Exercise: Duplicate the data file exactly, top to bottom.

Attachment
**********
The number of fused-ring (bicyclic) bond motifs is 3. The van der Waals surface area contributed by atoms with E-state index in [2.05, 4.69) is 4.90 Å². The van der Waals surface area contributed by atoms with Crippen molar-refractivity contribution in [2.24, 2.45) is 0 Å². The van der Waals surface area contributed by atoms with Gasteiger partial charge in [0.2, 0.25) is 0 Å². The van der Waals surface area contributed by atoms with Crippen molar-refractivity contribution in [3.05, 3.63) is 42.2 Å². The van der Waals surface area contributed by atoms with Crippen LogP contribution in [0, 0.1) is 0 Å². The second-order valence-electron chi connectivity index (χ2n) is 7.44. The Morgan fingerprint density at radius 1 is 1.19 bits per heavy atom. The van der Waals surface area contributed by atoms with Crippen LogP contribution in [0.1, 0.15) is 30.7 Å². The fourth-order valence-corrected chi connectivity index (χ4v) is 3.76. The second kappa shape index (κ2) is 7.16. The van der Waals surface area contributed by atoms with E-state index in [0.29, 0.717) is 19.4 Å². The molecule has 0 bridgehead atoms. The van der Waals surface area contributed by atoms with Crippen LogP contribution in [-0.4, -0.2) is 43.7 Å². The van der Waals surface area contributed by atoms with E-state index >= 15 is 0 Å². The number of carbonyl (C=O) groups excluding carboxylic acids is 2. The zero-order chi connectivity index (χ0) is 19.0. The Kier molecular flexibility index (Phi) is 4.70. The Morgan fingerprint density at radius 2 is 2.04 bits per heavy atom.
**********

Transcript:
The number of fused-ring (bicyclic) bond motifs is 3. The van der Waals surface area contributed by atoms with E-state index in [2.05, 4.69) is 4.90 Å². The van der Waals surface area contributed by atoms with Crippen molar-refractivity contribution in [2.24, 2.45) is 0 Å². The van der Waals surface area contributed by atoms with Gasteiger partial charge in [0.2, 0.25) is 0 Å². The van der Waals surface area contributed by atoms with Crippen molar-refractivity contribution in [3.05, 3.63) is 42.2 Å². The van der Waals surface area contributed by atoms with Crippen LogP contribution in [0, 0.1) is 0 Å². The second-order valence-electron chi connectivity index (χ2n) is 7.44. The Morgan fingerprint density at radius 1 is 1.19 bits per heavy atom. The van der Waals surface area contributed by atoms with Crippen LogP contribution in [0.1, 0.15) is 30.7 Å². The fourth-order valence-corrected chi connectivity index (χ4v) is 3.76. The second kappa shape index (κ2) is 7.16. The van der Waals surface area contributed by atoms with E-state index in [0.29, 0.717) is 19.4 Å². The molecule has 0 bridgehead atoms. The van der Waals surface area contributed by atoms with Crippen LogP contribution in [-0.4, -0.2) is 43.7 Å². The van der Waals surface area contributed by atoms with E-state index >= 15 is 0 Å². The number of carbonyl (C=O) groups excluding carboxylic acids is 2. The zero-order chi connectivity index (χ0) is 19.0. The Kier molecular flexibility index (Phi) is 4.70. The Morgan fingerprint density at radius 2 is 2.04 bits per heavy atom.